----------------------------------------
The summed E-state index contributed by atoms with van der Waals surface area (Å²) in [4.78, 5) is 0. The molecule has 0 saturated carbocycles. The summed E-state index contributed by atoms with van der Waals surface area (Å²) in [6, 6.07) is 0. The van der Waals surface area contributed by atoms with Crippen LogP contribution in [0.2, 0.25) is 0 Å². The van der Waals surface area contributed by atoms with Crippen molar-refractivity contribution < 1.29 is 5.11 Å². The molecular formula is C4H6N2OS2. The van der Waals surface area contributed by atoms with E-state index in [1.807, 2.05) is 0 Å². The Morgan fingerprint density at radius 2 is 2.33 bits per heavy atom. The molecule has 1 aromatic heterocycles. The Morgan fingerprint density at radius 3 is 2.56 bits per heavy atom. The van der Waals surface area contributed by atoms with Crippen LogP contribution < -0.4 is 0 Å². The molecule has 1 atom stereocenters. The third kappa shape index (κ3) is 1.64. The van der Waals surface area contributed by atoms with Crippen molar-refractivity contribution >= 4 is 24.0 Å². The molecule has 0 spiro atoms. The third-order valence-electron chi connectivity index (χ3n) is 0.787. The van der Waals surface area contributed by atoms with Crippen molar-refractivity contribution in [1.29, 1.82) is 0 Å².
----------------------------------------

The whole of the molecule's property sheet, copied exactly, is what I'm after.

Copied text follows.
The summed E-state index contributed by atoms with van der Waals surface area (Å²) in [4.78, 5) is 0. The molecule has 0 saturated carbocycles. The summed E-state index contributed by atoms with van der Waals surface area (Å²) in [6, 6.07) is 0. The van der Waals surface area contributed by atoms with Crippen LogP contribution in [0.2, 0.25) is 0 Å². The van der Waals surface area contributed by atoms with Crippen molar-refractivity contribution < 1.29 is 5.11 Å². The molecular formula is C4H6N2OS2. The van der Waals surface area contributed by atoms with E-state index in [1.807, 2.05) is 0 Å². The Morgan fingerprint density at radius 2 is 2.33 bits per heavy atom. The molecule has 1 aromatic heterocycles. The Morgan fingerprint density at radius 3 is 2.56 bits per heavy atom. The van der Waals surface area contributed by atoms with Crippen LogP contribution < -0.4 is 0 Å². The molecule has 1 atom stereocenters. The third kappa shape index (κ3) is 1.64. The van der Waals surface area contributed by atoms with Crippen molar-refractivity contribution >= 4 is 24.0 Å². The molecule has 0 spiro atoms. The third-order valence-electron chi connectivity index (χ3n) is 0.787. The van der Waals surface area contributed by atoms with Crippen molar-refractivity contribution in [1.29, 1.82) is 0 Å².